Browsing "No Compromise"

The South More Cheated Than Conquered

The enemies of the American South fought to preserve a fraternal Union which no longer existed, and forced that South under despotic Northern rule with bayonets. The North’s politicians claimed that the Southern States had not left the Union and only had to send its representatives back Washington — and all would be as before. The following is an excerpt from Senator B.H. Hill’s 18 February 1874 address to the Southern Historical Society in Atlanta.

Bernhard Thuersam, www.circa1865.org

 

The South More Cheated than Conquered

“[The] Northern States and people were not satisfied with [slavery abolished throughout the South]. The war being over, our arms surrendered, our government scattered, and our people helpless, they now determined not only to enlarge the issues made by the war and during the war, but they also determined to change those issues and make demands which had not before been made . . . they now made demands which they had, in every form, declared they could have no power or right to make without violating the Constitution they had sworn to support, and destroying the Union they had waged war itself to preserve.

Over and over during the war they proclaimed in every authoritative form to us and to foreign governments, that secession was a nullity, that our States were still in the Union; and that we had only to lay down our arms, and retain all our rights and powers as equal States in the Union.

We laid down our arms, and immediately they insisted our States had lost all their rights and powers in the Union, and while compelled to remain under the control if the Union, we could only do so with such rights and powers as they might accord, and on such terms and conditions they might impose.

Over and over again during the war they, in like authoritative forms, proclaimed that our people had taken up arms in defense of secession under misapprehension of their purposes toward us, and that we only had to lay down our arms and continue to enjoy, in the Union, every right and privilege as before the mistaken act of secession.

We laid down our arms and they declared we were all criminals and traitors, who had forfeited all rights and privilege, and were entitled to neither property, liberty or life, except through their clemency!

Over and over again during the wat they, in like authoritative forms, proclaimed that the seats of our members in Congress were vacant, and we had only to return and occupy them as it was both our right and duty to do.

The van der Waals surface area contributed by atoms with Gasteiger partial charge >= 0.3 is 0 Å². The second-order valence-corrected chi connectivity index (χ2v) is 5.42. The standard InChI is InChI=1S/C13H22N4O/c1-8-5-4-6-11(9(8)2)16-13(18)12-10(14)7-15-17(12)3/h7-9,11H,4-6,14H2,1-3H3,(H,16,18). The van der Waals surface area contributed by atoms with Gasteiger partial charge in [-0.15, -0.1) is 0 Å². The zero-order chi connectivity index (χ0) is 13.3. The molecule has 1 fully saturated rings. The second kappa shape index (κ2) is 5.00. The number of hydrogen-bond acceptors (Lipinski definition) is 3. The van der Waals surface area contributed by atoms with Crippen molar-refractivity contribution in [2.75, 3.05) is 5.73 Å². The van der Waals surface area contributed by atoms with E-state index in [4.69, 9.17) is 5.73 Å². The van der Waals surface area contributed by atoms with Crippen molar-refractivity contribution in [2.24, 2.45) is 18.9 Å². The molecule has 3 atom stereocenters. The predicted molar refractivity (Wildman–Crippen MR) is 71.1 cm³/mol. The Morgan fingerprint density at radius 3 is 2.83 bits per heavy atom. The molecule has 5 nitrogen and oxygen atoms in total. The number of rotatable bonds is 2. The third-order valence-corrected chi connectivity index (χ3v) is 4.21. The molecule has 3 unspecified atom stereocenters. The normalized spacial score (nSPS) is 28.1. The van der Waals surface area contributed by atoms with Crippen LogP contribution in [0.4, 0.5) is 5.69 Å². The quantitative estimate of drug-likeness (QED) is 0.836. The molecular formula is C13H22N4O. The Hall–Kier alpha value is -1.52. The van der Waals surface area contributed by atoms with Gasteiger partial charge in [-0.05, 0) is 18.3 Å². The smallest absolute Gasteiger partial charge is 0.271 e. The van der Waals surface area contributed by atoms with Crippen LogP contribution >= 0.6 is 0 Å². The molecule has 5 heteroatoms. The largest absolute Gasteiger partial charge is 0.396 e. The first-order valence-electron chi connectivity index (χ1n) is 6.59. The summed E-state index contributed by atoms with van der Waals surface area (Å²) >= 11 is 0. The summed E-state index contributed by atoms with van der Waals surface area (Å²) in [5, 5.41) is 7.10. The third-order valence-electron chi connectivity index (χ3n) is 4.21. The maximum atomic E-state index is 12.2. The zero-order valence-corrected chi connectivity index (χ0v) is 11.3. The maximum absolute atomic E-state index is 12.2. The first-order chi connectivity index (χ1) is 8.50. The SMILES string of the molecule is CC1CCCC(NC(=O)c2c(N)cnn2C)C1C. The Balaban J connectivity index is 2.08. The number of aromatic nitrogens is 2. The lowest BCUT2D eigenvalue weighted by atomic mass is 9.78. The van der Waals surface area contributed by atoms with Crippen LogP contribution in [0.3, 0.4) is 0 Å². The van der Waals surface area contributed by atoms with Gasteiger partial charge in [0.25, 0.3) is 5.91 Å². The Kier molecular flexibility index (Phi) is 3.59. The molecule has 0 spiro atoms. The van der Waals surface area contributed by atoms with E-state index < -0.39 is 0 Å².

Our people laid down their arms and sent on their members, and they were met with the startling proposition that we neither had the right to participate in the administration of the Union, nor even to make law or government for our own States!

Addressing this Society in Virginia, during the last summer, Mr. (Jefferson) Davis said: “We were more cheated than conquered into surrender.”

The Northern press denounced this as a slander, and some of our Southern press deprecated the expression as indiscreet! I aver tonight, what history will affirm, that the English language does not contain, and could not form a sentence of equal size which expressed more truth. We were cheated not only by our enemies; but the profuse proclamations of our enemies, before referred to, were taken up and repeated by malcontents in our midst – many of them too, who had done all in their power to hurry our people into secession.

Oh, my friends, we were fearfully, sadly, treacherously, altogether cheated into surrender! If the demands were made, after the war was over, had been frankly avowed while the war was in progress, there would have been no pretexts for our treacherous malcontents; there would have been no division or wearying among our people; there would have been no desertions from our armies, and there would have been no surrender of arms, nor loss of our cause. Never! Never!”

(Southern Secession and Northern Coercion, the Spitefulness of Reconstruction, Senator Benjamin H. Hill, Society for Biblical and Southern Studies, 2001 (original 1874), pp. 9-11)

The Inscrutable William Seward

It has been said that antebellum Southern politics were for the most part honest and ruled by responsible statesmen, but Reconstruction forced Southern leaders to unfortunately descend into the mud in order to successfully oppose carpetbag regimes and Radicals. The high-toned sense of serving the public good can be seen in Jefferson Davis, who acted from conviction alone; while William Seward was more interested in manipulating public opinion and serving his own twisted ends. The former was an American patriot who struggled to save the Constitution and Union of the Founders.

Bernhard Thuersam, www.circa1865.org

 

The Inscrutable William Seward

“It was on one of these visits that Mr. Seward said a most remarkable thing to me. We were speaking of the difficulty men generally had in doing themselves justice, if not cheered on by the attention and sympathy of the audience. Mr. Seward said . . . it is rather a relief to me to speak to empty benches.”

I exclaimed, “Then, whom do you impersonate?” [Seward replied] “The [news]papers . . . I speak to the papers, they have a much larger audience than I, and can repeat a thousand times if need be what I want to impress upon the multitude outside; and then there is the power to pin my antagonists down to my exact words, which might be disputed if received orally.”